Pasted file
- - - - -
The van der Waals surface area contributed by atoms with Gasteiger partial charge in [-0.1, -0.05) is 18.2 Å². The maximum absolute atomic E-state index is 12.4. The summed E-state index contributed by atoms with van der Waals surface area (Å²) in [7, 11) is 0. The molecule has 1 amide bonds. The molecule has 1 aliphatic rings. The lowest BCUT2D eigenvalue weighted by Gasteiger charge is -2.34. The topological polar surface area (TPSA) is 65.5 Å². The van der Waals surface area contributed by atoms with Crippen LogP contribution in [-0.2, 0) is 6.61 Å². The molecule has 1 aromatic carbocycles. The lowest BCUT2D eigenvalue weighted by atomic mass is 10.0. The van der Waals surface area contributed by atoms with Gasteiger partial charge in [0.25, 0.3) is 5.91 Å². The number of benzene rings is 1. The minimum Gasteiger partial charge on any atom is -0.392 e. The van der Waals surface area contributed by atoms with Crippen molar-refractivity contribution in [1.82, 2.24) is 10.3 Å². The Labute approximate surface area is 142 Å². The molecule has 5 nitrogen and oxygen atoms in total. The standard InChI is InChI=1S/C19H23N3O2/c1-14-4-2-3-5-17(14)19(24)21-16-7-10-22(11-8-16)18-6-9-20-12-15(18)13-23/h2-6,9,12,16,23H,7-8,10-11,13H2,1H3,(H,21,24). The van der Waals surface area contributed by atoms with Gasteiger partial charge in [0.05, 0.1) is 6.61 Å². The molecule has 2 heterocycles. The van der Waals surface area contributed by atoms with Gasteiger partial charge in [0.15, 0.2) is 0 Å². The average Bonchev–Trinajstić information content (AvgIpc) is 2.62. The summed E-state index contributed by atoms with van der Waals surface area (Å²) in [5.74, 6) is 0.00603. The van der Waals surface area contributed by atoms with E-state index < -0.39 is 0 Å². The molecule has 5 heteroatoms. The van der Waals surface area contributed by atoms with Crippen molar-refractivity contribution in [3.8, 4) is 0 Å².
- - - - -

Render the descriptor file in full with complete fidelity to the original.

The van der Waals surface area contributed by atoms with Gasteiger partial charge in [-0.1, -0.05) is 18.2 Å². The maximum absolute atomic E-state index is 12.4. The summed E-state index contributed by atoms with van der Waals surface area (Å²) in [7, 11) is 0. The molecule has 1 amide bonds. The molecule has 1 aliphatic rings. The lowest BCUT2D eigenvalue weighted by Gasteiger charge is -2.34. The topological polar surface area (TPSA) is 65.5 Å². The van der Waals surface area contributed by atoms with Crippen LogP contribution in [-0.2, 0) is 6.61 Å². The molecule has 1 aromatic carbocycles. The lowest BCUT2D eigenvalue weighted by atomic mass is 10.0. The van der Waals surface area contributed by atoms with Gasteiger partial charge in [0.25, 0.3) is 5.91 Å². The number of benzene rings is 1. The minimum Gasteiger partial charge on any atom is -0.392 e. The van der Waals surface area contributed by atoms with Crippen molar-refractivity contribution in [1.82, 2.24) is 10.3 Å². The Labute approximate surface area is 142 Å². The molecule has 5 nitrogen and oxygen atoms in total. The standard InChI is InChI=1S/C19H23N3O2/c1-14-4-2-3-5-17(14)19(24)21-16-7-10-22(11-8-16)18-6-9-20-12-15(18)13-23/h2-6,9,12,16,23H,7-8,10-11,13H2,1H3,(H,21,24). The van der Waals surface area contributed by atoms with Gasteiger partial charge in [0.05, 0.1) is 6.61 Å². The molecule has 2 heterocycles. The van der Waals surface area contributed by atoms with Gasteiger partial charge in [0.15, 0.2) is 0 Å². The average Bonchev–Trinajstić information content (AvgIpc) is 2.62. The summed E-state index contributed by atoms with van der Waals surface area (Å²) in [5.74, 6) is 0.00603. The van der Waals surface area contributed by atoms with E-state index < -0.39 is 0 Å². The molecule has 5 heteroatoms. The van der Waals surface area contributed by atoms with Crippen molar-refractivity contribution in [3.8, 4) is 0 Å².